In my experience, trying to glue glasses eventually fails because oil from your skin seeps into the bond and loosens it.
posted by H21 at 12:53 PM on April 25, 2015

I've been using Q-Bond lately for small plastics repairs, it works where just cyanoacrylates do not. It comes with some filler powder that you shake onto the glue which sets up extremely quickly, like, instantly. If you use it, lay out your glue bottle and powder on a work space and practice the application on some other materials until you figure out a way to do the transfer smoothly. The downside of Q-Bond is you end up with small but visible welt along the break (due to the bulk of the powder) + it's pretty pricey for a cyanoacrylate. Thus far, I've used it to repair a bunch of Transformers toys which had breaks near or on joints and a broken hinge on a pair of heavy headphones, all of which are things I had tried many other glues in previous repair attempts. The q-bond repairs have held up to repeated handling.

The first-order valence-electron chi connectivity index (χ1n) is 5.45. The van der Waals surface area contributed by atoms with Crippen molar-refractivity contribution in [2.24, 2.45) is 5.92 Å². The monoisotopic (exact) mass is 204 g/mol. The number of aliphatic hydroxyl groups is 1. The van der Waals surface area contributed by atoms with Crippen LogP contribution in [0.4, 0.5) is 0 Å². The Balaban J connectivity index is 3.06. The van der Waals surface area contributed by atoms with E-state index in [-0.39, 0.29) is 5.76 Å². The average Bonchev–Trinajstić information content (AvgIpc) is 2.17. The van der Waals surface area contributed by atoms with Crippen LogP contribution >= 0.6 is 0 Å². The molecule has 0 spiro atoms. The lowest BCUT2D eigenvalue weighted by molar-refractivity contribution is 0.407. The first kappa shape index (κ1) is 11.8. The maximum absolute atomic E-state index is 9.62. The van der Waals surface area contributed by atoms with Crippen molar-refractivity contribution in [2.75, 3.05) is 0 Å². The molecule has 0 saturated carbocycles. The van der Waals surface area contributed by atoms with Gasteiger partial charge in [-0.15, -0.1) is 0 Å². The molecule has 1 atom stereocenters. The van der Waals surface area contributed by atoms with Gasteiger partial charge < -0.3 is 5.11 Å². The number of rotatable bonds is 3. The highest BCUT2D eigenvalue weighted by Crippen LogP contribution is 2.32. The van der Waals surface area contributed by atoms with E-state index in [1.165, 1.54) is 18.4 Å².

Supposedly, you can make your own q-bond by adding baking powder to any brand of superglue. I haven't tried this yet myself but it's on the to-do list.
posted by jamaro at 12:57 PM on April 25, 2015 [2 favorites]

I super-glued a broken (metal) arm back onto a pair of glasses. I wore those glasses daily for another year and never had any problems. (This was after I´d had it soldered at a jewelry repair place, but that came apart after about a day or two.)
posted by tecg at 1:00 PM on April 25, 2015